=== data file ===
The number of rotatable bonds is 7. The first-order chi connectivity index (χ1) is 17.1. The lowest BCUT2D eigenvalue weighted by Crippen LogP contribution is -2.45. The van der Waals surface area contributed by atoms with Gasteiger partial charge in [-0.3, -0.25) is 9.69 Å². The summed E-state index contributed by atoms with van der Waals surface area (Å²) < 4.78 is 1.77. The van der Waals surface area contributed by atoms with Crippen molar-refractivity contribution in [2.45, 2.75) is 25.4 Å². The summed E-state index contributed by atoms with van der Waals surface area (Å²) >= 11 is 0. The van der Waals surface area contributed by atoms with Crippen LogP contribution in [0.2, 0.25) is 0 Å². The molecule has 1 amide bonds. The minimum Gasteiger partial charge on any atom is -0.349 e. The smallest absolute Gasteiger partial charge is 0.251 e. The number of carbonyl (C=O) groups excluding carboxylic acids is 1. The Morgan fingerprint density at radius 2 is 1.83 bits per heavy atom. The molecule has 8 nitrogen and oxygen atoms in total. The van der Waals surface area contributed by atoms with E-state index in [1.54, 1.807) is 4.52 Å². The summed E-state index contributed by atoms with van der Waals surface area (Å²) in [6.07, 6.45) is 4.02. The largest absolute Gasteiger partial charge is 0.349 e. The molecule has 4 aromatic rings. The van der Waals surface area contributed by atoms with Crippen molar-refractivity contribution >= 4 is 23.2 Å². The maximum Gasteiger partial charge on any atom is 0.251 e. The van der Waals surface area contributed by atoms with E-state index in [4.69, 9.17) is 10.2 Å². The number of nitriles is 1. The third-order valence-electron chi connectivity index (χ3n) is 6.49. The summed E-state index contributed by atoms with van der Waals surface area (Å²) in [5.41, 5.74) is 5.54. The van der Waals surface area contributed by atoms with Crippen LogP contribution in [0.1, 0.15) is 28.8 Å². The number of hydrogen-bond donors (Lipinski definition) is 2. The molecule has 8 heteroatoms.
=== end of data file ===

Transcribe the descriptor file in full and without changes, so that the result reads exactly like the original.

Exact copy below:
The number of rotatable bonds is 7. The first-order chi connectivity index (χ1) is 17.1. The lowest BCUT2D eigenvalue weighted by Crippen LogP contribution is -2.45. The van der Waals surface area contributed by atoms with Gasteiger partial charge in [-0.3, -0.25) is 9.69 Å². The summed E-state index contributed by atoms with van der Waals surface area (Å²) < 4.78 is 1.77. The van der Waals surface area contributed by atoms with Crippen molar-refractivity contribution in [2.45, 2.75) is 25.4 Å². The summed E-state index contributed by atoms with van der Waals surface area (Å²) >= 11 is 0. The van der Waals surface area contributed by atoms with Crippen LogP contribution in [0.2, 0.25) is 0 Å². The molecule has 1 amide bonds. The minimum Gasteiger partial charge on any atom is -0.349 e. The smallest absolute Gasteiger partial charge is 0.251 e. The number of carbonyl (C=O) groups excluding carboxylic acids is 1. The Morgan fingerprint density at radius 2 is 1.83 bits per heavy atom. The molecule has 8 nitrogen and oxygen atoms in total. The van der Waals surface area contributed by atoms with E-state index in [1.54, 1.807) is 4.52 Å². The summed E-state index contributed by atoms with van der Waals surface area (Å²) in [6.07, 6.45) is 4.02. The largest absolute Gasteiger partial charge is 0.349 e. The molecule has 4 aromatic rings. The van der Waals surface area contributed by atoms with Crippen molar-refractivity contribution >= 4 is 23.2 Å². The maximum Gasteiger partial charge on any atom is 0.251 e. The van der Waals surface area contributed by atoms with E-state index in [4.69, 9.17) is 10.2 Å². The number of nitriles is 1. The third-order valence-electron chi connectivity index (χ3n) is 6.49. The summed E-state index contributed by atoms with van der Waals surface area (Å²) in [5.41, 5.74) is 5.54. The van der Waals surface area contributed by atoms with Crippen LogP contribution in [0.1, 0.15) is 28.8 Å². The number of hydrogen-bond donors (Lipinski definition) is 2. The molecule has 8 heteroatoms.